Thesis

The effect a cosmetic cover has on the swing phase of a transfemoral prosthesis during level walking, a pilot study

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Awarding institution
  • University of Strathclyde
Date of award
  • 2012
Thesis identifier
  • T13267
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Department, School or Faculty
Abstract
  • Cosmetic covering of the prosthesis is one of the stages in getting the patient to be confidently rehabilitated back into society. The cosmetic covers are made from polyurethane (PU) foam, a versatile polymer material. However, PU foam does not come without its problems. It is found that when the amputee walks it causes interference with the prostheses components and hence causes changes to the amputee's gait. In research studies, cosmetic covers of the lower limb prostheses are often briefly mentioned but not fully explored or even omitted. It is hypothesised that the cosmetic cover does cause a certain effect on the amputee gait especially during the swing phase. However, this conclusion is largely drawn from anecdotal information from prosthetists and amputees and therefore has not been scientifically verified. In this thesis, this hypothesis was tested by recruiting six transfemoral amputee subjects. Four scenarios were investigated: Bare prosthesis (no cosmetic cover), subject's own cosmetic cover with stockings, new cosmetic cover (no stockings) and new cosmetic cover with stockings. The VICON system was used to motion capture the markers attached to the subject's lower limb on each walk trials of each scenario. The parameters investigated were: knee flexion range, knee angle during one gait cycle, step length, stride length and velocity. Successful walk trials were then loaded into a MATLAB program for further analysis and the results of each scenario were compared within each subject. The results compared showed differences in the parameters of each scenario when compared with each other. This however, varied from subject to subject and therefore further research is needed to provide conclusive results.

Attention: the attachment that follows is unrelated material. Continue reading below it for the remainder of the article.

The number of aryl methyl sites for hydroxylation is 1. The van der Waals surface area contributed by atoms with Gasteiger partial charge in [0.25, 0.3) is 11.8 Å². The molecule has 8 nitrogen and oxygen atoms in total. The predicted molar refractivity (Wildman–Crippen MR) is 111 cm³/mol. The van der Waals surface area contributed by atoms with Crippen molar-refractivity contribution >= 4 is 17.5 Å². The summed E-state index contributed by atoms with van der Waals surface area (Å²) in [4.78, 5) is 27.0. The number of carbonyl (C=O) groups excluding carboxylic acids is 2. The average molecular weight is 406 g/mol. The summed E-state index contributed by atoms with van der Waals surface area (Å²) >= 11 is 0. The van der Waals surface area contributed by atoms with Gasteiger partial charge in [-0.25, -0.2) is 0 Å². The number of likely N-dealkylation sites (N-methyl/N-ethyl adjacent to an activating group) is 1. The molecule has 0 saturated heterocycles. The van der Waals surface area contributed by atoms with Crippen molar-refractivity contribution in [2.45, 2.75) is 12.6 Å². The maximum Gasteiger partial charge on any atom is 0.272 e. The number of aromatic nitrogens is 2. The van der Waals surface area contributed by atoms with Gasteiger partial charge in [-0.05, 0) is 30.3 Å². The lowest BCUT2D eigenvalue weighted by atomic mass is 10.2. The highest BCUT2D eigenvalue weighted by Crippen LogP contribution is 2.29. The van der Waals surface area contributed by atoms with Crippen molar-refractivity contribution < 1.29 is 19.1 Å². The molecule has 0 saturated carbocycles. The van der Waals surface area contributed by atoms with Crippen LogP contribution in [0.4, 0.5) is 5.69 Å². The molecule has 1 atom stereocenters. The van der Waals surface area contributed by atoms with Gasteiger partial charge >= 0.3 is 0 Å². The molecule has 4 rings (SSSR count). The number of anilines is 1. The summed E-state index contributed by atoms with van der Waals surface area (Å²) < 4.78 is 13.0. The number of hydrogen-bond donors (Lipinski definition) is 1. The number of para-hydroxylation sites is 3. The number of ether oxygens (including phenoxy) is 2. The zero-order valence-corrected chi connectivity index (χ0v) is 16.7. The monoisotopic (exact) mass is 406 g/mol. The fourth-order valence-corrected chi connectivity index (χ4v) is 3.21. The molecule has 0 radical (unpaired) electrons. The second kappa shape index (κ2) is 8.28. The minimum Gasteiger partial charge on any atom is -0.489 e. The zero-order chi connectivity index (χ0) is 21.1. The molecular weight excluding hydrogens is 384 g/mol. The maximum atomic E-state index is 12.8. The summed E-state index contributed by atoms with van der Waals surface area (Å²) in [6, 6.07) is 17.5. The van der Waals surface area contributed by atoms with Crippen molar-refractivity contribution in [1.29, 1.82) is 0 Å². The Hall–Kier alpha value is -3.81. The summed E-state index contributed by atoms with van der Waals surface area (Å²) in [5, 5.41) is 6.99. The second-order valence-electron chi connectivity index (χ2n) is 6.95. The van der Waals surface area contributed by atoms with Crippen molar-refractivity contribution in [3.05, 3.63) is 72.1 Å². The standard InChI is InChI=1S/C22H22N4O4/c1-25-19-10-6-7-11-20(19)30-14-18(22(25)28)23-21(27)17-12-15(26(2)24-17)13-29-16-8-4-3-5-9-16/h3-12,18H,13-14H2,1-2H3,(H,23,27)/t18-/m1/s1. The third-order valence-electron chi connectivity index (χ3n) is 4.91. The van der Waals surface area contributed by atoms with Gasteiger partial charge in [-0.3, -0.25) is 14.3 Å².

Resource Type
DOI
Date Created
  • 2012
Former identifier
  • 948605

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